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      1. Nick at |

        Atlas Shrugged part 1 came out and I’ve heard it is a wonderful piece of garbage that 5 out 41 critics on Rotten Tomatoes were positive, they recalled DVDs and didn’t even recoup the money for the movie. I have it in my Netflix queue but haven’t watched it yet. Matheson has some of the best stuff that has been translated to movies and TV

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        1. Peter Boucher at |

          Hello Nick and Thank You for your reply. Well, you have made my decision and “Atlas Shrugged” is out for me. Regarding Richard Matheson, he was always my favorite. Especially the many original episodes of the “Twilight Zone” he made. He was also the author of “The Incredible Shrinking Man”. I have seen the movies dozens of times and how the movie uses the mathematical formula known as the “Square-Cube” theory. Yet, I have never read the book which I am dying to get my hands on. I have this morbid phobia of Tarantulas and I live in Arizona, the Tarantula Capital of he United States……..go figure. I tried to pinpoint why I fear them, I concluded that the movie was the reason. But the movie (made in 1957) has special effects that stand up to even today’s standards. I love it.

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          1. Nick at |

            I have an original of The Incredible Shrinking Man and have watched the original movie as well as Lily Tomlin in The Incredible Shrinking Woman (at best a decent comedy) great movie and wish that they would put some of these on Blu Ray for upgrade to preserve them.

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  14. mike g at |

    Sergio Leone’s Leningrad about the seige of the city by the Nazis during WWII looked like it could have been an epic film.

    http://en.wikipedia.org/wiki/Sergio_Leone#Leningrad:_The_900_Days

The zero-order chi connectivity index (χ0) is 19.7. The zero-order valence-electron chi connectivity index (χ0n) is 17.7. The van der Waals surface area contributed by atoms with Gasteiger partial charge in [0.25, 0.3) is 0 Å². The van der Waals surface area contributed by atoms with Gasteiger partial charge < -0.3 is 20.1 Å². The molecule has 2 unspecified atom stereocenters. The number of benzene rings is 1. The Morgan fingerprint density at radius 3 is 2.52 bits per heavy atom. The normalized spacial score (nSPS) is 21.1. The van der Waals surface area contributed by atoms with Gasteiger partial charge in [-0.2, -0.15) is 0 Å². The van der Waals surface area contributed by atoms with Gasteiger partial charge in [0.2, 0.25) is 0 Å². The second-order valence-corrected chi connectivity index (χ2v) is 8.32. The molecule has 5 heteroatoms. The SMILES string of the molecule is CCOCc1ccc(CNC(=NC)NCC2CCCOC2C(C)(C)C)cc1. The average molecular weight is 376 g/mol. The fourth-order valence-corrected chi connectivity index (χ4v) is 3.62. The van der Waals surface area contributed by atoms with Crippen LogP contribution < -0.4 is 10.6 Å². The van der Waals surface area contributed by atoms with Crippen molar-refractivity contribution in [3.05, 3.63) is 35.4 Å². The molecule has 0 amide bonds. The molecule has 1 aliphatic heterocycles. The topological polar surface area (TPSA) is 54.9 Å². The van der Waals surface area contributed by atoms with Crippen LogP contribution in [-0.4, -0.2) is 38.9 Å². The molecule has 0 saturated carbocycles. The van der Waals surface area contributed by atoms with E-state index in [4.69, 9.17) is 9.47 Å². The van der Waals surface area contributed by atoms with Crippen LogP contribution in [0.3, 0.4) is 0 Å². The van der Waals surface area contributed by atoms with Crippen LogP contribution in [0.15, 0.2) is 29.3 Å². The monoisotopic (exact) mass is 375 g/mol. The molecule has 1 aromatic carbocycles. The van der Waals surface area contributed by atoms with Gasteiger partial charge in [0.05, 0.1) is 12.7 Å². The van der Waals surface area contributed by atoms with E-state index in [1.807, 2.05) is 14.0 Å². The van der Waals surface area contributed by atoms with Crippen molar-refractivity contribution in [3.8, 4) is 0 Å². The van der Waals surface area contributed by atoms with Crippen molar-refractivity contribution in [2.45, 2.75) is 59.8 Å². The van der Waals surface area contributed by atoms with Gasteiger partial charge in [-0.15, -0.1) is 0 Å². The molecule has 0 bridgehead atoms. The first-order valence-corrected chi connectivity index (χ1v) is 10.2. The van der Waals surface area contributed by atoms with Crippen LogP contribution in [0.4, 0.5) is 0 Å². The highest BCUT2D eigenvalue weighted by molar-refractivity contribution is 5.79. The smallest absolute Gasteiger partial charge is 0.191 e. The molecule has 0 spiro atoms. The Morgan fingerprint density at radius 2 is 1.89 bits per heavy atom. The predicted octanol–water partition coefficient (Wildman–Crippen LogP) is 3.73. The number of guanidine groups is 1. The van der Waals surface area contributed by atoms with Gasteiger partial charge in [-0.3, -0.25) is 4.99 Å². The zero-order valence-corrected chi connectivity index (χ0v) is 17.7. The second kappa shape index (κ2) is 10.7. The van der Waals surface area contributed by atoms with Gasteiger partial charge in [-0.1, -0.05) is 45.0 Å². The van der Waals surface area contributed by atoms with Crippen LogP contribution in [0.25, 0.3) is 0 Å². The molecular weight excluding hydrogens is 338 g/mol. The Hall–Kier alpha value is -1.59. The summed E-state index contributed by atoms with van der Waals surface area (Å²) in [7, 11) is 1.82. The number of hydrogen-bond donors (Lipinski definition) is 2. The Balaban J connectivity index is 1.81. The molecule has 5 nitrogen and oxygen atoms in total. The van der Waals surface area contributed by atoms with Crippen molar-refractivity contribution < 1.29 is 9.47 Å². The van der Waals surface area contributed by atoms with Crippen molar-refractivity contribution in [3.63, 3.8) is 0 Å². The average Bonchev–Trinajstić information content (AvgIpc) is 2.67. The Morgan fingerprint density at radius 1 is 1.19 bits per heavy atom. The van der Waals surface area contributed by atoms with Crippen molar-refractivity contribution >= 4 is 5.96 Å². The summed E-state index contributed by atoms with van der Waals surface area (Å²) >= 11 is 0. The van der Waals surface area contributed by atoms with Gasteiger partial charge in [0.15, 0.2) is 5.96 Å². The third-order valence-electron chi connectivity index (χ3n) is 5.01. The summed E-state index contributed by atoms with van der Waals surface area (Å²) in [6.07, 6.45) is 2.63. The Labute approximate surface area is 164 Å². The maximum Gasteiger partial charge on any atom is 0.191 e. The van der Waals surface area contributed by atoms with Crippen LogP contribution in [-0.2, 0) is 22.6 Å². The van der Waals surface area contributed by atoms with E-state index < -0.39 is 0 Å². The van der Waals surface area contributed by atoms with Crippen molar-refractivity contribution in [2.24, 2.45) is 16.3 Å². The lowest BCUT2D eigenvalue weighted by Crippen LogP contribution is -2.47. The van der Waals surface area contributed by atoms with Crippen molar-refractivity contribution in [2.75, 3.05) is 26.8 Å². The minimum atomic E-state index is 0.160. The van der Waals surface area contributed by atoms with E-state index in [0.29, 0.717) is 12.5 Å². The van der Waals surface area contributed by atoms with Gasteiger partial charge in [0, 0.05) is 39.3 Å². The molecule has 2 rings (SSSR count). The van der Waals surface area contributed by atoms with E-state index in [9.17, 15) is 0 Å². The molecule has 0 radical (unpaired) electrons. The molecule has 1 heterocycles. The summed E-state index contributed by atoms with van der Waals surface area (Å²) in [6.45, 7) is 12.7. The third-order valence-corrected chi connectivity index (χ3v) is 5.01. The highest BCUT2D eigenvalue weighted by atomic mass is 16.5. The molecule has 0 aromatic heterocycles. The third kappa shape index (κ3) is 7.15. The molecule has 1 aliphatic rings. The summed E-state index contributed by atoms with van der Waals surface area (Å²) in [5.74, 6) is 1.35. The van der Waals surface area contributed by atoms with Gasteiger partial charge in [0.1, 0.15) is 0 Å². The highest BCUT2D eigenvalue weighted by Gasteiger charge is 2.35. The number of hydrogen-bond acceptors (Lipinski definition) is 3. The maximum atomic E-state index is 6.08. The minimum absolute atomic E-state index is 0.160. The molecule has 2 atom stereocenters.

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  15. smartone at |

    I don’t think Orson Welle’s Heart of Darkness was abandon because of budget. He did have a contract to make a film. It is entirely possible that he could have trim the budget enough to get this into production. I think it was rather Welle’s second guessing whether the subjective camera throughout the film was in fact going to work successfully.

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  16. larry evans at |

    do a top ten screenplays never to see the light of day – “Ain’t That America” by Frank Pierson (Cool Hand Luke) was a modern day “Grapes of Wrath” about the decline of Pittsburgh’s steel industry and it perhaps might top that list – it did win some best “non-produced screenplay” award I believe…

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  17. Spelling at |

    It’s H.R. Giger, not H.G. Giger…

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  18. Joe Blow at |

    Sorry this list is a joke without what could have been one of the finest movies ever made. The Vega Brothers was a project by Tarantino I wish I could have seen.

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  19. Joe Blow at |

    The Vega Brothers would have been awesome! Vic and Vincent Vega.

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  20. Fairportfan at |